Nevada Has a Legal Marijuana Shortage But Still Expects $120 Million In New Revenue
States that have legalized recreational marijuana are enjoying an upsurge in new business and tax revenue that prohibition states are likely to envy.
Nevada businesses have already raked in millions in marijuana sales – and state government is getting its fair share, too.
Recreational marijuana sales started in July in the Silver State. In just that first month, dispensaries in Nevada sold $27.1 million worth of marijuana -- more than businesses in either Colorado or Oregon made in their first month of recreational sales -- with the state pocketing $10.2 million in taxes and fees.
Nevada Gov. Bob Sandoval originally said that he expected the state to take in $100 million in tax and fee revenue in the next two years, but that estimate could be far short of what actually happens. The state Department of Taxation already has revised that figure to $120 million, department spokesperson Stephanie Klapstein told USA Today.
The money is not going exclusively to schools, as originally planned. Instead, it is being put into the state’s “rainy day” fund, which typically is saved for emergencies. A portion – about a third - will still provide funding for schools.
The wild success of marijuana sales in Nevada shows how much cash the industry can potentially generate. But it also has spotlighted problems with putting a regulated recreational marijuana program into place.
The issues in Nevada center on who is allowed to transport marijuana from growers to dispensaries, a lucrative business in its own right. Language in the November 2016 referendum approved by voters that legalized recreational marijuana gave exclusive rights to marijuana transportation to the state’s alcohol distributors for 18 months.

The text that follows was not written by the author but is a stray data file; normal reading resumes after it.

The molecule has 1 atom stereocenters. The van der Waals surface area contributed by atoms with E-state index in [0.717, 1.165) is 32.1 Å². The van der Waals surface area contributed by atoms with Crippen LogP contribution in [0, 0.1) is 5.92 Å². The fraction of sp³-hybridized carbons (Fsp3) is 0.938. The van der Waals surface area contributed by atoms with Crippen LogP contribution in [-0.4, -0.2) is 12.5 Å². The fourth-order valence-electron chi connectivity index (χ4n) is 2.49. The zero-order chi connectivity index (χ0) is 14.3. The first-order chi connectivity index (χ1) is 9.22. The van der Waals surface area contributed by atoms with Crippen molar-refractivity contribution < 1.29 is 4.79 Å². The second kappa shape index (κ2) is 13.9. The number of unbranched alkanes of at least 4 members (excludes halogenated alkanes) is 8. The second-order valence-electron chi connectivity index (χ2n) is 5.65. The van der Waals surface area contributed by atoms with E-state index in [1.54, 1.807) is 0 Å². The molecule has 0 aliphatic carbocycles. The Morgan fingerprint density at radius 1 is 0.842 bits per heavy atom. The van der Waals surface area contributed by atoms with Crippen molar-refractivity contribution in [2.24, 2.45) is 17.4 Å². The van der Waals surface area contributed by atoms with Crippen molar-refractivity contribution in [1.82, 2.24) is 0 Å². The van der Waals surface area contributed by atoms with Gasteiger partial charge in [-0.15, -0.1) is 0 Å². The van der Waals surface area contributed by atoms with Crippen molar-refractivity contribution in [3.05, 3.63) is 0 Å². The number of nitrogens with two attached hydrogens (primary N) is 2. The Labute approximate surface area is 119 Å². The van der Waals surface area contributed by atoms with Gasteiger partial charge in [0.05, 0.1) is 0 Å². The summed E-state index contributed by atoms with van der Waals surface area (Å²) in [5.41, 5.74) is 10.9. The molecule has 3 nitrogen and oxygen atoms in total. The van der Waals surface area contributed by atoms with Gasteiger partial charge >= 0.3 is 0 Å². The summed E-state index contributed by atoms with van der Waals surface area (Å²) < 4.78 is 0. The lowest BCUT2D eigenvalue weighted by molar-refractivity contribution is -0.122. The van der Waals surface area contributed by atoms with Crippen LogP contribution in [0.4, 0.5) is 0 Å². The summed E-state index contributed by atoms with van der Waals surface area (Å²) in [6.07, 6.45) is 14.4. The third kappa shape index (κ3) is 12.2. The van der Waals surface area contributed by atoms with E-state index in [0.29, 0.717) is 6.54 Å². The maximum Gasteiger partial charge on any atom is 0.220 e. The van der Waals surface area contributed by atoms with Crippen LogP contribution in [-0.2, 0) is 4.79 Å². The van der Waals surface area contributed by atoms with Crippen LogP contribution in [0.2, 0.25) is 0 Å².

However, state officials determined this summer that there are not enough distributors to handle the job. Sandoval declared a state of emergency, allowing others to bid for the right to transport marijuana. That set off several rounds of legal moves.
First, the state Taxation Department ruled at an August hearing that Sandoval’s emergency declaration was justified after hearing arguments from attorneys on both sides. Alcohol distributors appealed that decision. In October, it reached the state Supreme Court. Attorneys for both sides are arguing their case. No decision has yet been made on the case.
While attorneys argue, Nevada marijuana dispensaries are unable to restock their marijuana supply because no one has the legal right to transport it from growers. That’s left some dispensaries waiting for new marijuana plants to mature. According to Stacy Castillo of MYNT Cannabis in Reno, some dispensaries are working to cultivate plants of their own. Many hope that the Supreme Court will allow marijuana businesses to function as their own distributors.
“A lot of companies are moving in the direction of creating more square footage so they can create more grow space and creating more product; so that's why if we do experience any kind of delay in product it's because we're waiting for the product to be made," Castillo told News 4 in Reno.
While these legal kinks are being worked out, demand continues for marijuana. Much of it is driven by the huge tourist industry in Las Vegas and other Nevada cities, such as Reno. As when Colorado started recreational sales in 2014, “pot tourists” are coming to Nevada because of the legalization of recreational marijuana.